Karim Chrobog's two-part documentary compares South Korea and the United States in their response to the threat of food depletion. He asks: why is the U.S. the world's largest food waster and South Korea the largest food recycler?
Behind almost every product we buy and the GDP numbers we worry over, there is a story whose trail crosses the globe. Every physical product starts as raw material somewhere, from the gold in our jewelry to the shrimp at our favorite restaurant and the minerals within our mobile phones and laptops.
The rapid industrialization of countries like India, China and Brazil and a voracious consumer culture in Europe, the United States and Japan mean ever greater demand for these raw materials—and ever greater pressures on the individuals, communities and environments that bear the cost of providing them.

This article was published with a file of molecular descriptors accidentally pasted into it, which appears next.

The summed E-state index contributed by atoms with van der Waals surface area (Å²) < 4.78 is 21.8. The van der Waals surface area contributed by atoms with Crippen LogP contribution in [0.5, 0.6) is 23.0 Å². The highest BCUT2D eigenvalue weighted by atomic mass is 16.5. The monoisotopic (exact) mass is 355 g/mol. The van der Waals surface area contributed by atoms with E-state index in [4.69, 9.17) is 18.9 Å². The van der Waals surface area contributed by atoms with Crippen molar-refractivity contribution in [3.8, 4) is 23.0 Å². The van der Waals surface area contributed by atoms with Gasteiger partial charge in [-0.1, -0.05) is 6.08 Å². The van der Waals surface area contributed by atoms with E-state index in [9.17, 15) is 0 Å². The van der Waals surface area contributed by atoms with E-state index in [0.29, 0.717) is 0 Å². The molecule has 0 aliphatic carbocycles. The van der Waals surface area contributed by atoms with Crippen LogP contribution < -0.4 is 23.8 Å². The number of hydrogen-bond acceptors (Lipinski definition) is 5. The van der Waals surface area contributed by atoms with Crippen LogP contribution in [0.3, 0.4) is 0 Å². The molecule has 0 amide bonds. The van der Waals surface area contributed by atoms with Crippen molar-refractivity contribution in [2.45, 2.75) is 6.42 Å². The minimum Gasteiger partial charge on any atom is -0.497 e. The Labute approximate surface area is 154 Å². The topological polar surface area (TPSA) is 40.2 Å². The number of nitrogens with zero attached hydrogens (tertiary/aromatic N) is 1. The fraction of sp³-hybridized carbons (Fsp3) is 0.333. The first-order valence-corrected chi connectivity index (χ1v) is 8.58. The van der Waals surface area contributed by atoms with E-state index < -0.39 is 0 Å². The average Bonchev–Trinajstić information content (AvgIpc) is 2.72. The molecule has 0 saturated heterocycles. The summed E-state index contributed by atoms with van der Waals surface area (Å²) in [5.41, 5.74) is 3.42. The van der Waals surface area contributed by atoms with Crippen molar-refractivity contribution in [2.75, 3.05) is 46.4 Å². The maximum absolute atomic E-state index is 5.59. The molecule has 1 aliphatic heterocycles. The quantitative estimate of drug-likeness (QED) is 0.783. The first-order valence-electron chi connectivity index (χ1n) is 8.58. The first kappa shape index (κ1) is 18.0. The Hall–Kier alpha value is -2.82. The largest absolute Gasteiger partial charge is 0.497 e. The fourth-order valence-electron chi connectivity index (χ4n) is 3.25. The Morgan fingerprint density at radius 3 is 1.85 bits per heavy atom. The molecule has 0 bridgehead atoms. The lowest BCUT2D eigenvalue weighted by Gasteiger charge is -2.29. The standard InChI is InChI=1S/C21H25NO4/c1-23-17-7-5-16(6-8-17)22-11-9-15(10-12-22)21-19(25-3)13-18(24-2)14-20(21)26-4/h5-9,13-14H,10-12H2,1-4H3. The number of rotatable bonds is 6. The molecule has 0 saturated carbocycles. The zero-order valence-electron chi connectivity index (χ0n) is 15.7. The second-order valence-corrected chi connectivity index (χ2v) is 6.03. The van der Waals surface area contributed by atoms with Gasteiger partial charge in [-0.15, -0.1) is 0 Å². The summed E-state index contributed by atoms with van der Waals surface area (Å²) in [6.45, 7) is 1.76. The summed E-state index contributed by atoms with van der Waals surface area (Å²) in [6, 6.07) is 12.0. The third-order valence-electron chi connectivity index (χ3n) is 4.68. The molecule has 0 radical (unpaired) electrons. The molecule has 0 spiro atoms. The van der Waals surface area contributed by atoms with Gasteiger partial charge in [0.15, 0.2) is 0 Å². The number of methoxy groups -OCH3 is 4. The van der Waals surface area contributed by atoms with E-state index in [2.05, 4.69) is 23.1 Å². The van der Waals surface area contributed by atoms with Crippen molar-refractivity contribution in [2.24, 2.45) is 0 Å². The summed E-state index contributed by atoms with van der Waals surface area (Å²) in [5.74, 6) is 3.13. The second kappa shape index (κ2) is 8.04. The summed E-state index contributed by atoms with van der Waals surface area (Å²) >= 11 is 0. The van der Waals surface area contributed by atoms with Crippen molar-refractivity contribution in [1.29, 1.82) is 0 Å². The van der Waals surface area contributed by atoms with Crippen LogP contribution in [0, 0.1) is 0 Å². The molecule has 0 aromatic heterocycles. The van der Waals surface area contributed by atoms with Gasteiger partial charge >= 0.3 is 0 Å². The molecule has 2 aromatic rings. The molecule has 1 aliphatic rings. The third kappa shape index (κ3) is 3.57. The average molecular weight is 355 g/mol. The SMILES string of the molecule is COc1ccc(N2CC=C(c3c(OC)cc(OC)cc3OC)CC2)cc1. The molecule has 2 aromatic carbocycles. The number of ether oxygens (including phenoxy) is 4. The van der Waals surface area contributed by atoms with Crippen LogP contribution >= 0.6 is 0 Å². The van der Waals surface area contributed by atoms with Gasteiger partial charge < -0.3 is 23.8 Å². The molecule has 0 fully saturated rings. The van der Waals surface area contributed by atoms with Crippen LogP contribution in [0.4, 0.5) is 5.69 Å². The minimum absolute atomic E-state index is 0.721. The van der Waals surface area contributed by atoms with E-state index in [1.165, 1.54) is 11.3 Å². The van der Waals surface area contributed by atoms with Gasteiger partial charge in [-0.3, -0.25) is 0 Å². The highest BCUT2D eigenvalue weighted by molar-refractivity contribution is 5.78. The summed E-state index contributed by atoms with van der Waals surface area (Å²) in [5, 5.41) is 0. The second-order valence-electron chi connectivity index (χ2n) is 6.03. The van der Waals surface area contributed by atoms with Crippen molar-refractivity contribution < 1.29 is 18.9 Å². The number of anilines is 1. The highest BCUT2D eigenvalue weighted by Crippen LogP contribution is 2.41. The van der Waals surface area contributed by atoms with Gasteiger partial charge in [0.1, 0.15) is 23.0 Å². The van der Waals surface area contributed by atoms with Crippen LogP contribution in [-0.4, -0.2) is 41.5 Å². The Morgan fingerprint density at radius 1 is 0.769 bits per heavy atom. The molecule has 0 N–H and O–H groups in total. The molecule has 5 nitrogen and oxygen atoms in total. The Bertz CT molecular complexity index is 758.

These local costs too often remain hidden. They are obscured by companies and governments that put a premium on production and exports. They are little understood by consumers, whose concept of "price" and "value" does not include damage done to people and places far away.
The Global Goods, Local Costs Gateway is an effort to make those connections plain, to show the true costs of producing the commodities that have become essential to our lifestyles but that mostly we take for granted. These reports touch on goods and challenges across the globe that share a common theme: the implications of a vision of endless prosperity set against the reality of a finite planet.